No dead ends in education
Another oft-mentioned tagline highlighted throughout the summer school is that there are ‘no dead ends’ in Finnish education, referring to the dynamic and flexible education pathways built into the system. In Finland, students are not streamed into separate pathways until after the end of the comprehensive schooling system (ages 7 to 15), where they have the option of academic or vocational tracks. This means that for 9 years, each Finnish student undergoes the same education experience and does not have to prematurely decide on his or her specialisation. Delaying tracking until much later in secondary education does not exacerbate inequalities in comparison to the policy choice of earlier tracking by some countries, a point made by Green, Green, & Pensiero (2015) in an article that was also discussed during the second week of the course. Additionally, the permeable boundaries between both tracks also mean that students are not locked into their choices; they have the opportunity to test their options, make mistakes and change their trajectory if necessary. Adults seeking career changes can also return to education in order to reinvent themselves, funded by the state as part of life-long learning. Jenny provided real-life examples of instances that demonstrate this principle during one of the afternoon discussions. A system that guarantees ‘no dead ends’ for its citizens led me to reflect on the true promise of education to realise each individual’s potential, rather than the pernicious function of perpetuating social stratification in less equitable systems, where certain factions of society are destined to fail by default.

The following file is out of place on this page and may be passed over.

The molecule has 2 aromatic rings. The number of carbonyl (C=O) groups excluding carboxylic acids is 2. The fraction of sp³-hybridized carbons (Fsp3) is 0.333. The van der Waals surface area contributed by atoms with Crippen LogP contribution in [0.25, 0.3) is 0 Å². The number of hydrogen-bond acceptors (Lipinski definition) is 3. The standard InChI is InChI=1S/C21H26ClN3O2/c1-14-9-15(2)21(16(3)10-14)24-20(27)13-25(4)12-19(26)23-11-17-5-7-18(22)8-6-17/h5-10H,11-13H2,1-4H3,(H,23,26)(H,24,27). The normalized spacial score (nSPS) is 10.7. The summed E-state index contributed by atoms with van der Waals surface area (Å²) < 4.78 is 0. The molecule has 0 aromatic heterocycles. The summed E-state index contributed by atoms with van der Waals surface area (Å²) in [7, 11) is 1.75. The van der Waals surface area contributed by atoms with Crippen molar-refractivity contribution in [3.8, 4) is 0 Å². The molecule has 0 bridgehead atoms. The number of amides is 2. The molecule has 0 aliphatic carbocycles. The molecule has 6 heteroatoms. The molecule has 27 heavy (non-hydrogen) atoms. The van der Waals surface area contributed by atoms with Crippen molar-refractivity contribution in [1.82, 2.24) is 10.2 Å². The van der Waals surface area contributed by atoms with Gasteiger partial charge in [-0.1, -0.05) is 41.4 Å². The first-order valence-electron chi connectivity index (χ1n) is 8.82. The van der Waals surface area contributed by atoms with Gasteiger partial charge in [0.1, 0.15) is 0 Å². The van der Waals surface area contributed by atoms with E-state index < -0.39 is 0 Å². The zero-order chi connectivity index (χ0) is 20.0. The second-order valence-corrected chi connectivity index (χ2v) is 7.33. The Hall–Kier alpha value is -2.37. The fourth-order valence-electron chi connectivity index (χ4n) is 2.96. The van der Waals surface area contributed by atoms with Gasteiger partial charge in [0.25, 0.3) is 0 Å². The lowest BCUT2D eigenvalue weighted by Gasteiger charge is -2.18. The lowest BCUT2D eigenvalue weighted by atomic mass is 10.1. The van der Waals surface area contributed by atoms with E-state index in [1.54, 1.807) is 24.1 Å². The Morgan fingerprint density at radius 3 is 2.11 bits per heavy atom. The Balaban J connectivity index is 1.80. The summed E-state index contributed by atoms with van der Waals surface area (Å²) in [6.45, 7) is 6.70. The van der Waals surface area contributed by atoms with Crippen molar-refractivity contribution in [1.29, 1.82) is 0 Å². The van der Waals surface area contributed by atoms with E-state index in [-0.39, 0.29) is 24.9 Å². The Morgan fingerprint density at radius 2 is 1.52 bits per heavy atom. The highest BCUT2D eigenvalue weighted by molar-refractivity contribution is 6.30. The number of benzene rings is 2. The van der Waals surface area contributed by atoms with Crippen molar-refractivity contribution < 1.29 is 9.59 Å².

A culture of trust
The pre-eminence of trust in Finnish culture is such that they even have a dedicated emoji for it. Trust is represented by the symbol of a handshake, indicating how “Finns…trust others to do the right thing. We say what we do and do what we say” (Ministry for Foreign Affairs, 2018). This culture of trust permeates into its education system. Education administrators and parents trust teachers to do their jobs, given their extensive professional training and highly respected position in society. Teachers have the autonomy to design their own curriculum and assessment, and they would not have it any other way. During the school visit, we marvelled at how students were listening to music in class and in the hallways, or were on their laptops during an art lesson. The international coordinator remarked that teachers also trust that students will not abuse technology in the classroom, and expect them to rise up to the challenge coupled with that trust. Despite being an inherent part of their culture, trust in the Finnish education system was not built in a day. In one of the lectures, Hannele Niemi made the point that trust must be built gradually, alongside the enhancement of teachers’ capacity to assume that trust. Indeed, historically, during the early years of Finnish comprehensive school reform that commenced in the 1970s, the education system was highly centralised. It was only in 1985 that municipalities began assuming greater responsibility, and in 1994 the National Board of Education eventually only supplied broad aims of the national core curriculum, providing municipalities and schools with abundant autonomy (Niemi, 2012).